High-growth tech stocks have been extremely volatile lately, with almost unbelievable gains in 2020 giving way to gut-wrenching declines more recently. Yet in the end, it all comes down to whether a company’s fundamental business can perform at the level that their shareholders want to see. Even hard-hit stocks can bounce back when their businesses prove themselves to investors.
On Friday morning, we got a perfect example of how this can play out. Two stocks, in particular, had seen declines of 30% to 40% from their recent highs, as investors started to lose confidence in their ongoing growth prospects. Yet earnings reports from both helped to restore that confidence — and rewarded those who stayed the course.
Below, we’ll take a closer look at those stocks and whether they’re on track to keep rising from here.
Solid Friday stock market gains
Friday morning brought an upswing in the stock market, as market participants were pleased to see that job creation remained at a level that wouldn’t require the Federal Reserve to consider boosting interest rates sooner rather than later. As of 11:15 a.m. EDT, the Dow Jones Industrial Average (DJINDICES:^DJI) was up 156 points to 34,733. The S&P 500 (SNPINDEX:^GSPC) gained 31 points to 4,224, and the Nasdaq Composite (NASDAQINDEX:^IXIC) picked up 171 points to 13,786.
Sign here for higher stock prices
First up on the earnings front was DocuSign (NASDAQ:DOCU). The electronic-signature and document-management specialist gave investors just about everything they wanted to see in its first-quarter financial report.
DocuSign’s numbers showed the ongoing growth that the company has been able to produce. Total revenue jumped 58% from year-ago levels, accelerating from growth rates in recent quarters. DocuSign’s subscription-based business more than pulled its weight during the period, seeing a 61% rise in segment sales. Earnings of $0.44 per share on an adjusted basis came close to quadrupling year over year.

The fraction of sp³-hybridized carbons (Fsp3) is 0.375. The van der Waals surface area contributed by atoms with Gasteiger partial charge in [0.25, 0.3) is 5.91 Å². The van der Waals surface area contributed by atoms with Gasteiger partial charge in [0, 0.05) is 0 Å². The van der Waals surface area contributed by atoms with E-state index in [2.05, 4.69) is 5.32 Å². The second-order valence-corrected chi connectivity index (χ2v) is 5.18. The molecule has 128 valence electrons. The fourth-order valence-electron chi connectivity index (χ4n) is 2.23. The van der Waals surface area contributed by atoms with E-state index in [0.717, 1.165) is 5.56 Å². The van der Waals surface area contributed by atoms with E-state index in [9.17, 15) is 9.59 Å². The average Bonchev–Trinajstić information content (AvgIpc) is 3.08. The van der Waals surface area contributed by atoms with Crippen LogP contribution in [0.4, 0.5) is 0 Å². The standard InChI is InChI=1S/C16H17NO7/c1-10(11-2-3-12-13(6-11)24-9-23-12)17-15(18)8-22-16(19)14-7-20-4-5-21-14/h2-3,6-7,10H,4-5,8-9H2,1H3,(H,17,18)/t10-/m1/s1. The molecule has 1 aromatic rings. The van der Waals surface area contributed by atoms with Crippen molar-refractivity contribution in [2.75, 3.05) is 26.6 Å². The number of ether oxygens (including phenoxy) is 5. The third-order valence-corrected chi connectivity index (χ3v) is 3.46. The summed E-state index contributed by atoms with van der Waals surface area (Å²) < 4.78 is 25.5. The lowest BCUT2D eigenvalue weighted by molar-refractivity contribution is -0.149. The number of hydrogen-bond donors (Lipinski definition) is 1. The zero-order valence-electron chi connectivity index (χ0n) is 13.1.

Moreover, DocuSign doesn’t see the good times ending anytime soon. The company boosted its guidance for the full year, expecting top-line gains of as much as 40% compared to last year’s sales. The outlook takes into account DocuSign’s excitement about its Agreement Cloud and Notary releases, as it preserves its ongoing leadership role in the contract lifecycle-management space.
Worries about the impact that COVID-19 vaccinations might have on its business had sent DocuSign stock down almost a third from its recent highs earlier this year. Today’s gains don’t get DocuSign’s stock back to record levels, but it’s a step in the right direction as the business continues to demonstrate its resiliency.
Mongo gains for MongoDB
Meanwhile, shares of MongoDB (NASDAQ:MDB) picked up almost 10%. The database specialist also got rewarded for a healthy first-quarter financial report that confirmed its ability to keep growing under ever-changing conditions.
MongoDB continued to capitalize on digital-transformation efforts. Total revenue rose by 39% in the first quarter, compared to the year-earlier period, with particularly impressive 73% gains for its Atlas database-as-a-service offering. Losses widened from year-ago levels, but MongoDB managed to bring in positive free cash flow for the quarter.
Fundamentally, MongoDB is pulling out all the stops. Partnerships with major cloud-services providers are paying off well, and MongoDB has been hiring heavily to meet demand. New collaborations with cloud providers in Korea and Europe are making the company truly global in scope.
Investors shouldn’t count on MongoDB becoming profitable in the near future, though. The company’s full-year outlook still includes a significant loss, even on an adjusted basis. Nevertheless, that didn’t weigh on shareholder sentiment as sales continue to pick up steam.
Don’t count growth out
Growth stocks are always volatile, and they can decline sharply when conditions shift. However, MongoDB and DocuSign are making their cases for why their businesses still look attractive, and smart shareholders will take note.
This article represents the opinion of the writer, who may disagree with the “official” recommendation position of a Motley Fool premium advisory service. We’re motley! Questioning an investing thesis — even one of our own — helps us all think critically about investing and make decisions that help us become smarter, happier, and richer.